Applying FDTD to Photonic Crystal Slab Simulation

By Weiliang Jin, Zongfu Yu and Shanhui Fan

In this lecture, we show how to apply FDTD to solve a slightly more complicated EM problem involving a photonic crystal slab that supports guided resonance.

- Explain the importance of setting up sufficient runtime in computing transmission spectrum, so that the field of the long-lived mode can decay to a negligible value.
- Show the long decay tail of the mode in the time domain, the transmission spectrum that exhibits Fano-resonant lineshape.

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Additional information: This Lecture was updated in Apr 13, 2022

FDTD 101: Lecture 3

This is the third video in the introduction to the finite difference time domain method or the FDTD method. I'm Shanhui Fan from Flexcompute.

How to simulate a photonic crystal slab in FDTD

In our previous video we have looked at using FDTD method to compute the transmission through a uniform dielectric slab. In this video, we are going to do a more complex structure of a transmission through a photonic crystal slab. The structure is shown here on the left, but it consists of a high index dielectric slab with a periodic array of air holes introduced into the slab. The geometric parameters are provided below here. The period is set to be one micron and then the radius is 200 nanometers and the thickness is 550 nanometers. The permittivity of the slab is 12 which roughly corresponds to silicon in the infrared. And we will compute the transmission spectrum of light normally incident upon the slab. On the right here is the computed transmission spectrum. And the spectrum consists of a smoothly varying background with two resonant features near 115 and 120 terahertz where the transmission varies very sharply from one to zero over a narrow frequency range. The detailed physics of this transmission spectrum is very interesting. You can look at this reference. Here we're going to focus primarily on the FDTD setup that allows you to get a transmission spectrum. But the thing that we would need to highlight is the fact that if you look at the transmission spectrum, there are these two very strong resonant features. We will focus on some of the consideration of using FDTD method when you try to study systems that support strong optical resonance.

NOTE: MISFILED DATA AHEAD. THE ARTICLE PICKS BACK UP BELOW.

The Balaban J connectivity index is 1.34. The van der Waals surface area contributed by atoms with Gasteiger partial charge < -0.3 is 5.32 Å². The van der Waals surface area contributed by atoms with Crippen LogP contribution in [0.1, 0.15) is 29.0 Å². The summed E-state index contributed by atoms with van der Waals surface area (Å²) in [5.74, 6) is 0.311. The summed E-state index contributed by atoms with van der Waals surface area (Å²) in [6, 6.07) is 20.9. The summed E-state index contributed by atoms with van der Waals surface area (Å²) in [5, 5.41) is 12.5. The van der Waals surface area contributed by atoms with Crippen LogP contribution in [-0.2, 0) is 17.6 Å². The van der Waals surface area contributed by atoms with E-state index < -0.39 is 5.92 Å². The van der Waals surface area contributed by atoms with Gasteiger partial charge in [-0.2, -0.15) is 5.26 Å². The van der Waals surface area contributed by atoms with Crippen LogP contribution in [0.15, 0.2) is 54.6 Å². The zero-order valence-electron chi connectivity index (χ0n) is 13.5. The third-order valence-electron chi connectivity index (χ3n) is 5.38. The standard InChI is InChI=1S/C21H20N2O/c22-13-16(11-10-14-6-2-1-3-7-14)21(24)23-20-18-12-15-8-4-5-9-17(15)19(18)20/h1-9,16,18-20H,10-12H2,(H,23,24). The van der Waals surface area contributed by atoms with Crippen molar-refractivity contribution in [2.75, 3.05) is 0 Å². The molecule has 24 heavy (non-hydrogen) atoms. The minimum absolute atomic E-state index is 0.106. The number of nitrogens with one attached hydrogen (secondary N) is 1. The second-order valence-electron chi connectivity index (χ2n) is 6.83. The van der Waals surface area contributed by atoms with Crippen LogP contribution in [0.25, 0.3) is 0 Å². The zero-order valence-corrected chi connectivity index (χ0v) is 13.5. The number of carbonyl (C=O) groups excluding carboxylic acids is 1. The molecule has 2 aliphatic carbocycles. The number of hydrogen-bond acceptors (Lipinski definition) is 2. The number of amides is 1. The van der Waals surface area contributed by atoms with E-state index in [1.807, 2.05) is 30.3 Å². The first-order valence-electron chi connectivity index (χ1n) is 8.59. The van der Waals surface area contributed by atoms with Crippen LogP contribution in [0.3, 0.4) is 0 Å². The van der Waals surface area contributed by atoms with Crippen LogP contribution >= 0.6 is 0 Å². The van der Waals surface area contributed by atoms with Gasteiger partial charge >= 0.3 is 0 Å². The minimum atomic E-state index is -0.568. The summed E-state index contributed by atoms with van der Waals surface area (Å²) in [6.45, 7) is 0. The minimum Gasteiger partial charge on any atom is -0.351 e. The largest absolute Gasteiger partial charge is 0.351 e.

Setting up the computational domain

Let's start the first step: we need to set up the computational cell. Here we're considering a structure that is infinitely periodic in the xy plane. As is typical, we're going to choose the computational domain to be only a single unit cell of this infinity periodic structure.

Simulation configuration for photonic crystal slab

This is how the computational domain looks like. At the middle here is a single unit cell structure. On top and bottom here, we put in a perfectly matched layers boundary condition that are used to absorb incident waves. And then on the side here we put in a periodic boundary condition to simulate an infinitely periodic structure. And we excite a plane wave incident upon the structure with a plane wave source, and we assume an x-polarized current to generate polarized incident waves. And we look at the transmitted field by looking at the flux and the field on the other side of the structure. We choose the discretization to be sufficiently small to resolve both the structural features and the wavelengths inside the material. These are standard if you recall what we have discussed in the second video. In general, one nice aspect about FDTD is that many of the considerations that you have in complex structures are very similar to the considerations that you have in simulating simple structures.